Fifty years ago, the general consensus was that the most significant 20th century contribution to the string quartet literature was Bela Bartok's six quartets. But since then, the 15 quartets of Shostakovich have emerged to rank at least equal to those of Bartok, this despite the fact that many of them contain a bitterness that might have ruffled the Soviet authorities and had to be suppressed until well after Stalin's death.
Now fully appreciated, Shostakovich's quartets speak with a simplicity and wit, coupled with a sarcasm, anguish and autobiographical pain resulting from years of political oppression.
The directness and power of Shostakovich's quartets sweep most audiences into rapt, almost hypnotic attention. This explains how his 1960 Quartet No. 7, only some 12 minutes in duration, could hold its own as the physical and emotional centerpiece of Tuesday's BCMS concert by the Cecilia Quartet, whose members are four talented young Canadian women.
Composed as a memorial to Shostakovich's wife, Nina, the work nonetheless opens with a wry, almost playful descending theme. This is sweet sarcasm, almost a reminiscent denial of the fact that the marriage had not been trouble-free. The pensive central Lento is a brief, whispered interlude, a prelude to the turbulent fugal finale that hurls angst in every direction but at the close subsides into an unexpected, winsome waltz, which Russian critic Victor Ledin describes as " a kind of last dance with his dearly departed wife."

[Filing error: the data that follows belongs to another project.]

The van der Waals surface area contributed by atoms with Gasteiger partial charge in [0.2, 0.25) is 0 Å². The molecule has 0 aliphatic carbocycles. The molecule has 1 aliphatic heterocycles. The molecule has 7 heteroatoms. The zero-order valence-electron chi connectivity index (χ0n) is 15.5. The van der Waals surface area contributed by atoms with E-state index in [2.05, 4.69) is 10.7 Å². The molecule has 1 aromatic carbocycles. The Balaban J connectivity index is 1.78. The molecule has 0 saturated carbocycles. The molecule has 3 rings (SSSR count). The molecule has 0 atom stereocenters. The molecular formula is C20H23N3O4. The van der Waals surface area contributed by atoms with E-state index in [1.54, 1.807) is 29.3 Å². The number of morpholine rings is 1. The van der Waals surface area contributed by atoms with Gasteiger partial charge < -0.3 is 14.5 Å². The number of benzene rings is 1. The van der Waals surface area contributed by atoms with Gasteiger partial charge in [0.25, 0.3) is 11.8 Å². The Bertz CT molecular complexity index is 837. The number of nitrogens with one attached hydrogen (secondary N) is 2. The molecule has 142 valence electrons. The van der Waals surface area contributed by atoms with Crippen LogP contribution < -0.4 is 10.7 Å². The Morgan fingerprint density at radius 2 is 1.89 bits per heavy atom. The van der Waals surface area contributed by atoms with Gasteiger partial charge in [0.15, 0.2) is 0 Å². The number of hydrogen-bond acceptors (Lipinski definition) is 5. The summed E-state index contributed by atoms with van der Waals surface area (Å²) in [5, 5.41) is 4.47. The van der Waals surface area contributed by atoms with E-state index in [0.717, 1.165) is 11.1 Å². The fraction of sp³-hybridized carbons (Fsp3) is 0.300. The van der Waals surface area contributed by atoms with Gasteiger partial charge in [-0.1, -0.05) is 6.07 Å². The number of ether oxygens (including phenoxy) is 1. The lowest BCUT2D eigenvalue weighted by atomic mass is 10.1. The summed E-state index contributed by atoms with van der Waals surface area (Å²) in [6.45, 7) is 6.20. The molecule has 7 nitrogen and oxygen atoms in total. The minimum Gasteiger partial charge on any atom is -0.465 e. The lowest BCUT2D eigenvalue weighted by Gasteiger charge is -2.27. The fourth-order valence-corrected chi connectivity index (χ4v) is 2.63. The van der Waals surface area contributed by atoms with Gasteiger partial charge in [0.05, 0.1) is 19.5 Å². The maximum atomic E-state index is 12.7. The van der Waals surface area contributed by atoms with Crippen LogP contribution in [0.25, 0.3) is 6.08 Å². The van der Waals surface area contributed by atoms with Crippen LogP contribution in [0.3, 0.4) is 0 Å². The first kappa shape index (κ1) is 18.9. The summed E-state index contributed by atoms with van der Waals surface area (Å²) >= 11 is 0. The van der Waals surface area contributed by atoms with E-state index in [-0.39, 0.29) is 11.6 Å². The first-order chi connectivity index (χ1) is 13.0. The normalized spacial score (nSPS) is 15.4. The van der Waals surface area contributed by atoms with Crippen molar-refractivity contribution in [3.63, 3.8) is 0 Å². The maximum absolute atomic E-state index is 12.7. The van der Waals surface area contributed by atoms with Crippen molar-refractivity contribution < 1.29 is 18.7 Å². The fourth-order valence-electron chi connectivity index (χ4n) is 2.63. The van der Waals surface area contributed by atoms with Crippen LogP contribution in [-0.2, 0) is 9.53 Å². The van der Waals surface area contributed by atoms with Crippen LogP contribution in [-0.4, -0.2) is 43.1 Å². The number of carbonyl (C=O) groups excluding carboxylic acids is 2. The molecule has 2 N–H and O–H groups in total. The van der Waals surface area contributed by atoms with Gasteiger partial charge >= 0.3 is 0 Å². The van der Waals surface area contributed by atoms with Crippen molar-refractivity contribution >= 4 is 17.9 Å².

The Cecilia performance caught all these conflicting emotions with a great sense of drama, proving that Shostakovich's shortest quartet is nonetheless one of his most pungent.
Bracketing Shostakovich's 20th century volatility were examples of late 18th century classicism and lush 19th century romanticism.
Haydn's 1799 Quartet in F Major, Op. 77, No. 2 demonstrates how masterfully the composer had learned to color and to emotionally inflect his great last quartets with adventurous key modulations. The artists brought out the bouncy and wholly captivating lyrical line of the opening Allegro, adding some captivating dramatic lunges into the mix.
The seldom-heard 1895 Dvorak Quartet in G Major, Op. 106 concluded the concert on a disappointing note. This is mature Dvorak. It radiated robust sonority and Bohemian warmth in the long opening movement, rich resonance and ravishing harmonic changes in the slow movement, and folk-like rhythmic pulses in the scherzo. But for all these Dvorak fingerprints, the music seemed episodic, almost as though put together from spare parts, and lacked the composer's usual abundance of memorable themes. In addition, frequent solo lines revealed a viola whose sound was raw and grainy, a mismatch with the other instruments.
Cecilia String Quartet
Presented by the Buffalo Chamber Music Society.
Tuesday evening in the Mary Seaton Room of Kleinhans Music Hall, Symphony Circle.